handles, and used as a sort of stirrup. There were crucifixes, damaged statues of saints, sailcloth, etc. Overall I had a very happy time here and ended with a great native dance. I distributed commercial gin free of charge, I received from Chinomie (CHANINOMI D’ITSEKIRI) the oil which was due to me, and, with its canoes and its boys under the same conditions, I sent it to Mr Townsend. I have now overhauled my store and prepared to call on Chef Nana, from the town of Brohemie (EBROHIMI).

Visit to Nana

NANA D’ITSEKIRI was the great chief of the natives of the Benin River, a Jackri (ITSEKIRI), and an ex-

extremely powerful and wealthy man. His town, Brohemie (EBROHIMI), made by his father, Alluma (OLOMU), was a marvelous sight, the land on which most of it was built having been salvaged from

the mangrove by millions of canoes full of sand dumped on it. The whole place was extremely clean and the houses were built in streets perpendicular to the main road – as wide as Piccadilly, London – which connected Nana’s part of town to that of her father, Alluma (Olomu) , which spanned a few

half a mile away.

Bohemia (EBROHIMI) was approached by a narrow and winding stream, coming from the river Benin (IN COUNTRY ITSEKIRI). Nana was the greatest and most powerful of all the commercial chiefs of the Benin River (in Itsekiri country) and, therefore, his name and his prestige were well known to the King of Benin.

Brohemie (EBROHIMI) was fortified with cannons and its fighters were armed with Winchester rifles.

In 1894, after terrible losses, he was captured and deported to Saint Helena, with six wives and £809 a year. More than £4,000 worth of gold was found buried in iron pots. I was received by him with great hospitality. When he visited us in Brass to collect land rent from our factory, he was always received with the most generous and warm welcome. While chatting, I told him about the changed state of affairs, the latest palm oil and nut listings, and the general unrest in Benin City. I said I was curious to see Benin itself, as so few white men had been allowed in and out safely. He questioned me sharply about the strength of the armed forces in Sierra Leone and Accra and before leaving gave me a very large ivory bracelet with his name inside as a guarantee for my safety during his presentation in Benin.

I now had a long trip from Brohemie (EBROHIMI) to Ologbo, where I intended to stay for a little while. Late on the third day after leaving Nana Creek, we were paddling steadily to the singing of the boys; “Alumbah (Olomu Nana’s father)”, “Alumbah”, with each stroke of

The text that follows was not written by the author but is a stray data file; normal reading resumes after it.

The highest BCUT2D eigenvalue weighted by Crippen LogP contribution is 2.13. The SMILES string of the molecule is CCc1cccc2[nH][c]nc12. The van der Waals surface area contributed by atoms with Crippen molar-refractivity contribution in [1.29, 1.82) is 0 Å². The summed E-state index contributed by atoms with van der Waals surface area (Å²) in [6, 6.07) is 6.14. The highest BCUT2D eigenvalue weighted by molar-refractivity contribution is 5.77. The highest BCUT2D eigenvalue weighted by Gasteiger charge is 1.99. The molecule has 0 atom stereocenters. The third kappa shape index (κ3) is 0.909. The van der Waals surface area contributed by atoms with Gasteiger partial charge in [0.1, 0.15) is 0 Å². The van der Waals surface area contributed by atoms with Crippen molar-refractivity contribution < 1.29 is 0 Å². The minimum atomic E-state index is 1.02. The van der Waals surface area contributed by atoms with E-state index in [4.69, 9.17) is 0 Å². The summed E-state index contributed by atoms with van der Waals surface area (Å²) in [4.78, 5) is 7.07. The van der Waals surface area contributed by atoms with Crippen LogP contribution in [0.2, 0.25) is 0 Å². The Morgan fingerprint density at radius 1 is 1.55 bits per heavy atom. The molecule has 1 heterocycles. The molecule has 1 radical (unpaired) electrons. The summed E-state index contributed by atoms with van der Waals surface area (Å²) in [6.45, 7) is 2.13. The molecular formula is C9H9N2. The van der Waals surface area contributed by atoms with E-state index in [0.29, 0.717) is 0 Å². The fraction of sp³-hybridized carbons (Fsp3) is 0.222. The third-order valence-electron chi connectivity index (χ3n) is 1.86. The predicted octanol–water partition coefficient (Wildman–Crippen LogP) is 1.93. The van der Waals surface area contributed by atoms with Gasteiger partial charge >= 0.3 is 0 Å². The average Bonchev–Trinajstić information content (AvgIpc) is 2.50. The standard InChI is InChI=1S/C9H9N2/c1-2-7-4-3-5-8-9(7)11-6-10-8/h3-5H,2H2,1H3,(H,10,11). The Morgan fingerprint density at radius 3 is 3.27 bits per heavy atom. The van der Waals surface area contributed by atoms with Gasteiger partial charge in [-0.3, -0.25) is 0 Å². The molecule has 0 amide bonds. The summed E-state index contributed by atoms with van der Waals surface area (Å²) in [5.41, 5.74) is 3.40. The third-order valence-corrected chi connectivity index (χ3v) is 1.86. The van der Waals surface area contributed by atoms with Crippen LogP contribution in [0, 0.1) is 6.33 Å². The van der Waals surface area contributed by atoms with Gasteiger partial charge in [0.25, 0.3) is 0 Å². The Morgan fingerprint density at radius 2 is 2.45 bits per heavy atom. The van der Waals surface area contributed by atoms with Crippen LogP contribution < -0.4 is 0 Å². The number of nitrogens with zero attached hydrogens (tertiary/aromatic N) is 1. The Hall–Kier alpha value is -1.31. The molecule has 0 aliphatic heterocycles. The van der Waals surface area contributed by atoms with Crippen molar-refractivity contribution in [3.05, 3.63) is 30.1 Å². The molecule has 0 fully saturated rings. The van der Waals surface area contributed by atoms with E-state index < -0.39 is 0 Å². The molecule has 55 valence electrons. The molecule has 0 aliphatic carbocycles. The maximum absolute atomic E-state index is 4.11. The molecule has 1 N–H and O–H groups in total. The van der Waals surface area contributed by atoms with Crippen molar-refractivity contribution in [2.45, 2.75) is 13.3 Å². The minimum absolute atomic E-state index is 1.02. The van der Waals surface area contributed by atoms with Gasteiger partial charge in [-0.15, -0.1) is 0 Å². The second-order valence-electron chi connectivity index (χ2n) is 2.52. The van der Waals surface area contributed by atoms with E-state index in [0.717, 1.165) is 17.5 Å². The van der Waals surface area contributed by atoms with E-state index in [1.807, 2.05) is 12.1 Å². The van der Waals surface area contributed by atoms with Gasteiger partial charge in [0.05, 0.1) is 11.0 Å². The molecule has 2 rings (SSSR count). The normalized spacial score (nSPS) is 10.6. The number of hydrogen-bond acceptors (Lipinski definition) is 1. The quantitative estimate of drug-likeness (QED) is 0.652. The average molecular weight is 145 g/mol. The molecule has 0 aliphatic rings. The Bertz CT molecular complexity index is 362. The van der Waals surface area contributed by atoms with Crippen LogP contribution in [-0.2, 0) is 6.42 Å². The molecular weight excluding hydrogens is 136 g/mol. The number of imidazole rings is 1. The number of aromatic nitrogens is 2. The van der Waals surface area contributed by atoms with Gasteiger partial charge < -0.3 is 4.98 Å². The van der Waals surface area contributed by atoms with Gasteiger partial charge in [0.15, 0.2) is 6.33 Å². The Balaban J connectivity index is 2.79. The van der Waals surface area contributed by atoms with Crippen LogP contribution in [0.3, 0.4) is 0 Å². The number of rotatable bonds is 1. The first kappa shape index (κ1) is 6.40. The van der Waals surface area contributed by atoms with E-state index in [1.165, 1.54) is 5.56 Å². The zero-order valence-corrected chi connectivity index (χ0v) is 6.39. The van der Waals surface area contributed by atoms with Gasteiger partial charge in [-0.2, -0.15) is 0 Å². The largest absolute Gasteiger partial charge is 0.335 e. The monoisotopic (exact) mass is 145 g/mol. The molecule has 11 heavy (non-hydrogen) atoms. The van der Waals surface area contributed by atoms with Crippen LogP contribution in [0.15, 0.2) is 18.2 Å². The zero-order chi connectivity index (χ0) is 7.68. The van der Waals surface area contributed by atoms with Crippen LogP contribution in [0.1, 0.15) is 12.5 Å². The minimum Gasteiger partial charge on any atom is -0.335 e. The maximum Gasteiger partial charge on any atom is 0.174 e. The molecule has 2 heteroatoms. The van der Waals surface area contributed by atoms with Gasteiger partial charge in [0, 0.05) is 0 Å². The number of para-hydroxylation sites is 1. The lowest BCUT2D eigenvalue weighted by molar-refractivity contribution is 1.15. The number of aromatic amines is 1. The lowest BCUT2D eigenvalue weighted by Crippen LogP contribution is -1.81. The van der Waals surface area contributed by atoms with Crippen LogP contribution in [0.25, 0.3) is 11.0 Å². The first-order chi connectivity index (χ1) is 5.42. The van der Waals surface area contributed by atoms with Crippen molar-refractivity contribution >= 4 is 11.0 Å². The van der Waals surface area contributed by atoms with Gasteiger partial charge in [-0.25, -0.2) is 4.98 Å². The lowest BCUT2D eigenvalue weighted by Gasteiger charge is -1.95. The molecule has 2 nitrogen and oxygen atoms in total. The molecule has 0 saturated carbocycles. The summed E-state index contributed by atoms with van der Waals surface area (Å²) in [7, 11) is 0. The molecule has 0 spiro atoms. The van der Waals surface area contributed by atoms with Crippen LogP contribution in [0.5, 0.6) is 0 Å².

paddle, when suddenly a shower of arrows greeted us on the starboard side. Some of them hit the mat and fell into the water. The next moment I heard loud screams and, looking cautiously, I was surprised to see a native girl of about 16 years old diving from the shore and heading towards our canoe. His pursuers arrived in force, and the former dropped their weapons and jumped into the water – three in all. The main body stopped dead and observed the events.

When the girl was near the canoe, she dove and climbed up the other side. Jacko, with great promptness, had armed himself and was awaiting my word of command. I said. ‘Fire’, and the first boy sank like a stone. The two remaining boys dived and came up far behind the canoe, and Jacko sent another shot, which, as the boy was not seen by anyone to get up, I concluded had had effect . On average-

Once Grand Cess had helped the young girl into the canoe, and there she had thrown herself exhausted. My first act was to give her a spoonful of brandy, which made her sputter a little, and then a refreshing drink of palm wine, which we had on board in good supply for the use of the crew. All the while, I kept the canoe going at racing speed, with short stops. I went on all night until I felt we were a long way from

pursuit. Jacko was called in to act as an interpreter, so I found out the girl was called Innimiko. She was part of a group sold to a slaver on the upper Niger, had escaped them and fallen into the hands of the itinerant tribe from which she had just escaped.

I gave her a necklace of pipe coral, assuring her (through Jacko) that I would put her down in any town or village she named, and that no harm would befall her; or, if she wanted, I would take her to any river and leave her under the protection of any white man in his factory. None of my proposals were accepted. She chose to stay with me. Nothing major happened along the way. We reached Olgbo safely, and

Jacko secured suitable homes for himself, Grand Cess, and the canoe boys; he also arranged with a native and his wife to accommodate Innimiko and myself. We were made very comfortable, and here she became my wife.

  • Source: Nigeria Nostalgia Project (1960-1989)